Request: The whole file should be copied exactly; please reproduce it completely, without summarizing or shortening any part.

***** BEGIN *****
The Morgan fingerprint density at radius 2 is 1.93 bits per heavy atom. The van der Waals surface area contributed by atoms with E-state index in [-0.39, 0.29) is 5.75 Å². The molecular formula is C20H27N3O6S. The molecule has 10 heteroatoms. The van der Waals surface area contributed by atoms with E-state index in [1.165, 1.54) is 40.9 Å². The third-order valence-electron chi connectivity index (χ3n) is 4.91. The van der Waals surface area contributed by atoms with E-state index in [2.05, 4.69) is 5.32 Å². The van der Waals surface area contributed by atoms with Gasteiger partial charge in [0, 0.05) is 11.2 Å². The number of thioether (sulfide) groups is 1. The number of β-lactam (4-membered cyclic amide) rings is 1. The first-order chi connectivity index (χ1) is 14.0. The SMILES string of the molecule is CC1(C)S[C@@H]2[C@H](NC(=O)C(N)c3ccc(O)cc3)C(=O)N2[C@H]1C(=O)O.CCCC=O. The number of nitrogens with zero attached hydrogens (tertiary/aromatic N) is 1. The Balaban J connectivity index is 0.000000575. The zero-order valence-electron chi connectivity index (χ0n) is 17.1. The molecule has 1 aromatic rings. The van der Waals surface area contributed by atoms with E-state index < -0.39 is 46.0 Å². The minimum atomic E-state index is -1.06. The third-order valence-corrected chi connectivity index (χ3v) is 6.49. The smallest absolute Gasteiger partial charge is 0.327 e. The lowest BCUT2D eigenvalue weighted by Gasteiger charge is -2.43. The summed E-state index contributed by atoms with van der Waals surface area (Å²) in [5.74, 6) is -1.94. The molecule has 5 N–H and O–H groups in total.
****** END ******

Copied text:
The Morgan fingerprint density at radius 2 is 1.93 bits per heavy atom. The van der Waals surface area contributed by atoms with E-state index in [-0.39, 0.29) is 5.75 Å². The molecular formula is C20H27N3O6S. The molecule has 10 heteroatoms. The van der Waals surface area contributed by atoms with E-state index in [1.165, 1.54) is 40.9 Å². The third-order valence-electron chi connectivity index (χ3n) is 4.91. The van der Waals surface area contributed by atoms with E-state index in [2.05, 4.69) is 5.32 Å². The van der Waals surface area contributed by atoms with Gasteiger partial charge in [0, 0.05) is 11.2 Å². The number of thioether (sulfide) groups is 1. The number of β-lactam (4-membered cyclic amide) rings is 1. The first-order chi connectivity index (χ1) is 14.0. The SMILES string of the molecule is CC1(C)S[C@@H]2[C@H](NC(=O)C(N)c3ccc(O)cc3)C(=O)N2[C@H]1C(=O)O.CCCC=O. The number of nitrogens with zero attached hydrogens (tertiary/aromatic N) is 1. The Balaban J connectivity index is 0.000000575. The zero-order valence-electron chi connectivity index (χ0n) is 17.1. The molecule has 1 aromatic rings. The van der Waals surface area contributed by atoms with E-state index < -0.39 is 46.0 Å². The minimum atomic E-state index is -1.06. The third-order valence-corrected chi connectivity index (χ3v) is 6.49. The smallest absolute Gasteiger partial charge is 0.327 e. The lowest BCUT2D eigenvalue weighted by Gasteiger charge is -2.43. The summed E-state index contributed by atoms with van der Waals surface area (Å²) in [5.74, 6) is -1.94. The molecule has 5 N–H and O–H groups in total.